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Old 1st March 2020, 11:11 AM   #1
David R
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Default latest spear head aquisition

This one turned up at a collectors meeting, just as I was looking for something like it. The square-ish tang makes me think Philippines, but the narrow, hollow ground section gives me pause for thought. It is very much a stabber and mail piercing blade rather than the broader bladed spears that seem more typical.

I punched it through some card to show the X section more clearly.
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Old 1st March 2020, 01:33 PM   #2
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I would almost guess that it was a Japanese yari spearhead if it wasn't for the tang configuration. Nice blade whatever it is.
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Old 1st March 2020, 07:40 PM   #3
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Hi
Do you think the tang has been worked on as it Looks to be very small in relation to the blade

I would have taught if it was mounted in a shaft the leverage of the blade would pop the tang out of the ide of the shaft quiet easily

I taught yari also when I first saw the photo.

Regards

Ken
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Old 1st March 2020, 07:57 PM   #4
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It does look small, but so are the tangs on most Philippine spears. Like you say, they look too small, but I see the same on a lot of ethnic blades.....

Below is an example posted on this site some time ago.
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Old 4th March 2020, 07:35 PM   #5
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Hi David,

You are not getting much help with the Philippine origin (or otherwise) of your spear head, and I'm thinking that is because the hollow ground nature of the blade is causing people to scratch their heads a bit. I find it odd for a Philippine spear, but perhaps it is a rare variant. At the same time, I can't think of a clear alternative origin.

Ian.
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Old 4th March 2020, 07:54 PM   #6
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This is exactly why I posted it, it does not look like the run of the mill Budiak, though I have seen some of them get close..... It is very much an armour piercing blade, and some Moro did wear armour!

At some point I will give it a scrub and an etch, and see what comes out.
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Old 5th March 2020, 02:39 AM   #7
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Moro armour has more carabao and brass plates. This spearhead profile looks more for chainmaille than Moro armour.

I think it is also too thin for the usual Moro spearhead. And most Philippine spears have round tangs, nothing like this.

Ian is right - I was also scratching my head.
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Old 5th March 2020, 09:20 AM   #8
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Looking around I have found Moro spears that are narrow, though not quite as narrow as mine. Regarding the tang, one pic below is of my spear tang, and the other of a known Moro spear.
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Old 5th March 2020, 10:57 PM   #9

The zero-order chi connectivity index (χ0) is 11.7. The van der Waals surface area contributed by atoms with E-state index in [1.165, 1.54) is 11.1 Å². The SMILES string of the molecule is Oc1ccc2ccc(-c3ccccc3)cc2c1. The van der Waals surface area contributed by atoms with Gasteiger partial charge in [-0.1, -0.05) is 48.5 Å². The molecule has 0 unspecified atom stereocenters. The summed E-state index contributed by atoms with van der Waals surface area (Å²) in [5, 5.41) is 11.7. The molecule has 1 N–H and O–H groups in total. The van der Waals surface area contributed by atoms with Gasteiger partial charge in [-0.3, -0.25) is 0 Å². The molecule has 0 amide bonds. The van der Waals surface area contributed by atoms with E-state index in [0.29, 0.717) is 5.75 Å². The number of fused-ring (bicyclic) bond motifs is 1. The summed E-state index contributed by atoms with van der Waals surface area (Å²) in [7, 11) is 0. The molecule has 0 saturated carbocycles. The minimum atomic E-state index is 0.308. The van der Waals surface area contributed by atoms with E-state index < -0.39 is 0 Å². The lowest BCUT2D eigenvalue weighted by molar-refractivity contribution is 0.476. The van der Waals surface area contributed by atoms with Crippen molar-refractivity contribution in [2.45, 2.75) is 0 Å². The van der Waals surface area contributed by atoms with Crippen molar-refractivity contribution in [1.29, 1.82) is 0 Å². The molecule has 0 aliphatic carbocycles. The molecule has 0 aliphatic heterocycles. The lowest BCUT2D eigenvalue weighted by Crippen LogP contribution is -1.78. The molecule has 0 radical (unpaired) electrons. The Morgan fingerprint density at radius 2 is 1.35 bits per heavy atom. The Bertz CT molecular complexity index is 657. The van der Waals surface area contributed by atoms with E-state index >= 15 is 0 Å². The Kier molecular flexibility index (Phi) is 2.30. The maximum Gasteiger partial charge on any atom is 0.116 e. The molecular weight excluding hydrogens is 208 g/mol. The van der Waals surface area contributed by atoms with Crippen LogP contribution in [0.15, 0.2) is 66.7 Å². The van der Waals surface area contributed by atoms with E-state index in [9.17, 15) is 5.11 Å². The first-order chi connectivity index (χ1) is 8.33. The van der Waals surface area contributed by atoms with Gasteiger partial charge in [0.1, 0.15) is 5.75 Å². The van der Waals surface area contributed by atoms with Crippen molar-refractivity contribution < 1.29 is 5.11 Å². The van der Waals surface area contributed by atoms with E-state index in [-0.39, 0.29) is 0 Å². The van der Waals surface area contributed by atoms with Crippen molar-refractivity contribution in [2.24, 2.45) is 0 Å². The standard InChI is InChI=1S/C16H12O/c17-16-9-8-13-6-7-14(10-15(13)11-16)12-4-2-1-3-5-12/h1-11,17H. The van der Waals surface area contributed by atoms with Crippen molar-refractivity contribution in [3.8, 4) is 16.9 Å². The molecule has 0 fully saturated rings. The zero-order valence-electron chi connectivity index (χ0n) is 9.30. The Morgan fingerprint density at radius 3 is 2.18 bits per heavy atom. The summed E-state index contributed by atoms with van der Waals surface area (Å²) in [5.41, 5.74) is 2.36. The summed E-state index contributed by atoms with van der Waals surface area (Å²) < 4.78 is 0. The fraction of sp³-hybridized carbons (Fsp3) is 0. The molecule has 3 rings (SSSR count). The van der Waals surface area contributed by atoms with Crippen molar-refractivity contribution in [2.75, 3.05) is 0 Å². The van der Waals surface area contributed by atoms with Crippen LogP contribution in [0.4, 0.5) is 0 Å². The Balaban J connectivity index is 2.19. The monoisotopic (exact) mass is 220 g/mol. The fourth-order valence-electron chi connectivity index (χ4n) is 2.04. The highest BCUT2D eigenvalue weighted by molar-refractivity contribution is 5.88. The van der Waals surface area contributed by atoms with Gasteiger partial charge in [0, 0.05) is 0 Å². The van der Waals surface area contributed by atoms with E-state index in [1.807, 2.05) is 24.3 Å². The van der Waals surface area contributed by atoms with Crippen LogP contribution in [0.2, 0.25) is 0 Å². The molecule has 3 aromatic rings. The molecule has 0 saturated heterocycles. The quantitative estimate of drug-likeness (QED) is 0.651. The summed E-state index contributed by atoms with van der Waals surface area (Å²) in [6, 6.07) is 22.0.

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As I said "most" are round tangs, and even the example of a square tang that you show is not like the hollowed spearhead - it is rounded at top of the tang. Now most of then other Philippine spearheads that are square at the base are from Lumad groups (ie. Bagobo).

Also yours in question is not just narrower than Moro spearheads, but also (so far) Moro spearheads are not hollow ground.
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Old 6th March 2020, 01:42 PM   #10
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These differences are why I posted it here. I am not pushing for it to be something it is not, I am wanting input as to what it might be.
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Old 6th March 2020, 02:26 PM   #11
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The closest lance head yours resembles is the British 1846 with the long langets removed and a tang added. Ref: The Cavalry Lance, Alan Larsen & Henry Yallop
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Old 7th March 2020, 05:56 PM   #12
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Well it's not one of them! I am still looking for what it might be.... The problem is that the sharp end sends one message, and the tang end a different one.

The closest I have found is an Indonesian spear, with the head made out of Wootz.
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Last edited by David R : 7th March 2020 at 06:11 PM.
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Old 8th March 2020, 08:47 PM   #13
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Hmmmm............wootz............could it be a Persian or Indian traded spearhead then?
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Old 8th March 2020, 09:09 PM   #14
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I just don't know! That will have to wait on me doing a quick scrub and etch.

It's a frustrating piece. The blade shape has been a "go too" for a rigid stabbing spear since the bronze age, so is really more about function than ethnicity. I see example from bronze age Luristan, Migration period Norway, and even 19th century Europe, and damn near everywhere and when in between. I thought the tang would be more indicative of origin, as that is more about local traditions in smithing than function.

It's well made, quite heavy and functional, and so I am confident that it is not some dealers sport. I will have to see what an etch brings out.
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